Giving Priority To The Health Needs Of Older Persons

The choice of theme for this year's celebrations of World Health Day "High Blood Pressure" is most exciting because Cardiovascular ailments are the major  one causes  of death Globally, they account for about 17 million deaths in the world each year. Complications of high blood pressure, also called hypertension or BP for short account for more than nine million of these deaths including about half of all deaths from heart disease and stroke. 

One in three adults worldwide has high blood pressure.  This proportion increases with age, from one in 10 people in their 20s and 30s to five to ten people in their 50s.;  This makes it imperative that appropriate and accessible preventive healthcare services are put in place to help reduce health risks to this segment of society especially those associated with hypertension.  This is against the background that old age and health are  key challenges  in the yet to be implemented National Ageing Policy.

 Absolute numbers of older people, that is those 60 years and above have been increasing rapidly in recent times due mainly to improved health care which has translated into increasing life expectancy. The greatest beneficiaries being women who now enjoy life expectancy above 60 years.  High blood pressure increases the risk of heart attacks, stroke and kidney failure.  If left uncontrolled, it can also cause blindness, irregularities of the heart  beat and heart failure.  

There is a social cost to this problem too, millions of people forgo seeking care for high blood pressure in the early stages because they cannot afford it.  This results in early deaths, disability, personal and household disruption, loss of income, a diminished work force and high  medical care expenditures. Older people will benefit a lot if appropriate and accessible preventive and curative healthcare measures  are put in place. This will  help reduce health risks including those associated with hypertension, given the fact that old age and health are challenges in the yet to be implemented National Ageing Policy. 

This makes it imperative for the Ministry of Health and appropriate   institutions to intensify health promotion programmes aimed at reducing occurrence of preventable diseases.  One priority area should be  early detection and treatment of high blood pressure along with public polices and primary health care services that educate and support people to prevent them from developing high blood pressure.  Those who have developed the disease must be helped to manage it effectively.  The offices of the National health Insurance Scheme owe it a responsibility to embark on community awareness campaigns to increase the understanding of the rights and entitlements enshrined under the National health Insurance Act, Act 852 its benefits and the process of accessing these.  Particular efforts should be made to package the awareness messages in a form that would be easier for older people especially women to understand. The age of exemption form the payment of premium should be reduced from 70 years to 60 to improve enrolment of non-SSNIT Pensioners on the scheme.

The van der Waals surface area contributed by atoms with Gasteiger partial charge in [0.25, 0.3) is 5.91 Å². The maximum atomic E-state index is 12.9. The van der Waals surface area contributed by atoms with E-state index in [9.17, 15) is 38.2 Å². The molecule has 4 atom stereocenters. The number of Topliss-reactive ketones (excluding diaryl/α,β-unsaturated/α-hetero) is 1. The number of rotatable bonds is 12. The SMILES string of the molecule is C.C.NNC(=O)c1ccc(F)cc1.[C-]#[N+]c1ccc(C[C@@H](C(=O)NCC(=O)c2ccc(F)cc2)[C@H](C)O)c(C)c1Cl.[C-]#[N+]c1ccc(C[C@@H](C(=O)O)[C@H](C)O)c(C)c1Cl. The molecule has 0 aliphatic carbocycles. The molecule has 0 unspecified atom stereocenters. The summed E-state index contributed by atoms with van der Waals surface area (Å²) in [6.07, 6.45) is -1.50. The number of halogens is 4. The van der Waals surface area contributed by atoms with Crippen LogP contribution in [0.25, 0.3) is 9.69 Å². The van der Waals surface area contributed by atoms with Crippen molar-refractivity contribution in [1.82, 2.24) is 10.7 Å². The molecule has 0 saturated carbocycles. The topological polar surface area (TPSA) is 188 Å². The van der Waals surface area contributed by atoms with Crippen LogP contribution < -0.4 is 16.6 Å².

The fact that majority of older persons are not on a pension scheme means that many older people below age 70 are being partially denied the opportunity to enroll on the National Health Insurance Scheme due to Financial Constraints.  Government should therefore heed   to recommendations in the AU Policy Framework and Plan of Action on Ageing which requires member states to develop and review health budgets to ensure that adequate funding is devoted to the provision of older people taking into account their higher per capita requirement.  It will also be prudent if benefit packages under the scheme are made more relevant to the health care needs of older people. 

The general window opened for the use of the fund under sections of the Act establishing the scheme should be invested in improving the capacity of health professionals to provide geriatric medical services under the scheme.  Section 30 (3) partially  mandates the National Health Insurance Authority to assess benefit packages under the scheme every six months and advice the sector Minister accordingly.  Some diseases to consider in expanding health care services under the NHIS for older people include urine retention, eye care, colon cancer, prostate cancer and Ear-Nose and Throat ailments. 

Health data should be disaggregated by age to include people above sixty years.  This will ensure ready availability of data to at least monitor changes in the health care needs of older people.  We need to use the celebration of World Health Day this year to advance the cause of the aged because they have paid their dues to the motherland. It would therefore be at the height of ingratitude to allow older people to die from preventable ailments like hypertension.



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